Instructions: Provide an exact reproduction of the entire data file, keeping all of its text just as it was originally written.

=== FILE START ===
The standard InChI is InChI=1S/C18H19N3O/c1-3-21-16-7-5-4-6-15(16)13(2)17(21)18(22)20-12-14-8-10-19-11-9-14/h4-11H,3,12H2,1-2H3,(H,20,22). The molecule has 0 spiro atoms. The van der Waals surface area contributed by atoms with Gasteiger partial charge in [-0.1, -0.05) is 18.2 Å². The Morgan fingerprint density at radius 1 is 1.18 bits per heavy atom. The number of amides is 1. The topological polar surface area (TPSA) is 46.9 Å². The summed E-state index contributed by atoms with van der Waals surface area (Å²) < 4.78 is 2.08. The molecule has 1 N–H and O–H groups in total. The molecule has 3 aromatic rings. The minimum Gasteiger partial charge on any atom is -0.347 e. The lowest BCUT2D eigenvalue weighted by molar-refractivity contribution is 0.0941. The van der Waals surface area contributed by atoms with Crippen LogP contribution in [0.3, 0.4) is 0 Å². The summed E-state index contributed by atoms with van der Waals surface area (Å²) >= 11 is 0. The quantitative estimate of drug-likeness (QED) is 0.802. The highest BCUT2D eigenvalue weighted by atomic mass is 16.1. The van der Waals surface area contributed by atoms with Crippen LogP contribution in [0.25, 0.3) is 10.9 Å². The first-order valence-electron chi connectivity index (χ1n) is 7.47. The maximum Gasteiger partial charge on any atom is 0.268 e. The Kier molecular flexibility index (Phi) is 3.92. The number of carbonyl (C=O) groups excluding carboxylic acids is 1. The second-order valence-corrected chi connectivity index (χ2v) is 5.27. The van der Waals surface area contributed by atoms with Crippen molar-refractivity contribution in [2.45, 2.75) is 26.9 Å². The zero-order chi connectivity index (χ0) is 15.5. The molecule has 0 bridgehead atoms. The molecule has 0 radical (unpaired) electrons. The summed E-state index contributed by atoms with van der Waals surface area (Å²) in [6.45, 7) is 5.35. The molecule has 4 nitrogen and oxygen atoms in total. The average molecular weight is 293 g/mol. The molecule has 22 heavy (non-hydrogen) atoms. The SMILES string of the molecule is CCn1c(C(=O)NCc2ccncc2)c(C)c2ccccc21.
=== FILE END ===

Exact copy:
The standard InChI is InChI=1S/C18H19N3O/c1-3-21-16-7-5-4-6-15(16)13(2)17(21)18(22)20-12-14-8-10-19-11-9-14/h4-11H,3,12H2,1-2H3,(H,20,22). The molecule has 0 spiro atoms. The van der Waals surface area contributed by atoms with Gasteiger partial charge in [-0.1, -0.05) is 18.2 Å². The Morgan fingerprint density at radius 1 is 1.18 bits per heavy atom. The number of amides is 1. The topological polar surface area (TPSA) is 46.9 Å². The summed E-state index contributed by atoms with van der Waals surface area (Å²) < 4.78 is 2.08. The molecule has 1 N–H and O–H groups in total. The molecule has 3 aromatic rings. The minimum Gasteiger partial charge on any atom is -0.347 e. The lowest BCUT2D eigenvalue weighted by molar-refractivity contribution is 0.0941. The van der Waals surface area contributed by atoms with Crippen LogP contribution in [0.3, 0.4) is 0 Å². The summed E-state index contributed by atoms with van der Waals surface area (Å²) >= 11 is 0. The quantitative estimate of drug-likeness (QED) is 0.802. The highest BCUT2D eigenvalue weighted by atomic mass is 16.1. The van der Waals surface area contributed by atoms with Crippen LogP contribution in [0.25, 0.3) is 10.9 Å². The first-order valence-electron chi connectivity index (χ1n) is 7.47. The maximum Gasteiger partial charge on any atom is 0.268 e. The Kier molecular flexibility index (Phi) is 3.92. The number of carbonyl (C=O) groups excluding carboxylic acids is 1. The second-order valence-corrected chi connectivity index (χ2v) is 5.27. The van der Waals surface area contributed by atoms with Crippen molar-refractivity contribution in [2.45, 2.75) is 26.9 Å². The zero-order chi connectivity index (χ0) is 15.5. The molecule has 0 bridgehead atoms. The molecule has 0 radical (unpaired) electrons. The summed E-state index contributed by atoms with van der Waals surface area (Å²) in [6.45, 7) is 5.35. The molecule has 4 nitrogen and oxygen atoms in total. The average molecular weight is 293 g/mol. The molecule has 22 heavy (non-hydrogen) atoms. The SMILES string of the molecule is CCn1c(C(=O)NCc2ccncc2)c(C)c2ccccc21.